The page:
My visit to Barcelona in 2007 was full of surprises. I thought that the relationship between Catalonia and the rest of Spain was like the union among the constituents pieces of the United Kingdom. I was wrong about that. Once I arrived, I realized that Catalonia is to Spain as Quebec is to Canada.
Quebec was annexed by the British in 1763 after they won the French and Indian War. French culture remained dominant in what is now Canada, but that began to change during the American Revolution. British loyalists began emigrating to Canada, and this trickle turned into a gusher following the Treaty of Paris that officially ended the war in 1783.
There were reprisals against the American Tories during and after the war, so these people packed up and moved to Canada. The English speakers eventually came to outnumber and dominate the French speakers. To this day, French is the dominant language in Quebec and in enclaves in Ontario and the maritime provinces. The Quebecois also maintain a distinct culture including a very tasty cuisine, which combines Norman cooking techniques with indigenous ingredients.
Catalonia has a similar history. It was an independent city-state centered around Barcelona after the dissolution of the Roman Empire to the Muslim invasion in the Middle Ages, but it has generally been a integral part of the Spanish Kingdom since the 16th Century.
In 1714, Catalonia attempted to secede from the Spanish Empire but was quickly conquered and oppressed as punishment. Secessionist yearnings popped up again during the Spanish Civil War in the 30’s. After Franco defeated republican forces, Catalonian culture was repressed. Catalan could not be used in an official capacity until 1978.
The Catalans have good reason to be disgruntled. They are the richest region in Spain per capita, and as a consequence pay to the treasury about 8% more than they receive in cash and benefits. Each point is worth about €2bn; hence the Catalans pay €16bn than they receive.
This year’s budget deficit for the Catalan region is expected to be €2.7bn. The Catalans are being asked to reduce that deficit by cutting social spending.
The calculus of Catalan secession is simple. Long simmering ethnic resentment plus a distorted fiscal funding scheme have led to calls for more autonomy.
Let’s look at this situation from the Catalan point of view. If the Spanish Central government gave Catalonia €4bn a year in additional funding, the region would be able to balance its books, restore social service cuts and still be the largest net contributor to the central government at €6bn per year.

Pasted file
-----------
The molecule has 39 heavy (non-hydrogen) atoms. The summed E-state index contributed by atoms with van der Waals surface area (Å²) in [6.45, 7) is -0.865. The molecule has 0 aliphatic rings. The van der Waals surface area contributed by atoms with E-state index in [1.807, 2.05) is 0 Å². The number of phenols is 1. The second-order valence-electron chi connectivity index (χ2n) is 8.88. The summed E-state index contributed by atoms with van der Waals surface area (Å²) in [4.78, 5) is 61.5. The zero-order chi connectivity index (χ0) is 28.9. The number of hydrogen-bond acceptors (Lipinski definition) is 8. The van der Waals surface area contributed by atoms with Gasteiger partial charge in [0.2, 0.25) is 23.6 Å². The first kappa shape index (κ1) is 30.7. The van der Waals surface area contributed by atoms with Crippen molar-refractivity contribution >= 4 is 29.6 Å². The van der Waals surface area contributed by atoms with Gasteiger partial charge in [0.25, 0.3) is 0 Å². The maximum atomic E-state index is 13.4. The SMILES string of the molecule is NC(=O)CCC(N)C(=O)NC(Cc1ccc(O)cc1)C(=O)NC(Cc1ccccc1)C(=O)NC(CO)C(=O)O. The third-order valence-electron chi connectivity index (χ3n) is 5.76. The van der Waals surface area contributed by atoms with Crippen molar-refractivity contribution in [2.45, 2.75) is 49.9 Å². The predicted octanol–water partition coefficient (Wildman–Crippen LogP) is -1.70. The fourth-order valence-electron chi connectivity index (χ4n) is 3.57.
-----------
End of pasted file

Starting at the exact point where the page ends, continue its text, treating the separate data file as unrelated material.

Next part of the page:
Rajoy is playing hardball because he has to; the central government is broke. However, it may be wise for him to come to an agreement with Catalonia.
If the region attempts to secede, Spain does not have the money to put the rebellion down. It barely has access to bond markets now. Good luck getting investors to finance a civil war.
Letting the region secede will also be expensive. Catalonia accounts for 20% of Spanish GDP and is the largest net contributor to the treasury of all the regions.
The solution is simple. Find the €4bn and give Catalonia some political concessions that help it to strengthen its indigenous culture. These actions will both enable Spain to remain united and help to heal the wounds caused by centuries of oppression.
In the larger picture of the eurozone, this episode shows why it is impossible for a central authority to exert control over a dynamic system. For awhile, it appeared that Europe had succeeded in allaying fears of a Eurozone breakup, but no matter what tricks that the troika have up their sleeve, there are simply too many variable to account for.
Secession movements in countries are one variable. Another variable is the rise of populism in the eurozone since the onset of the crisis. It seems that by attempting to hold the eurozone together, they are creating a scenario where its countries begin to fall apart.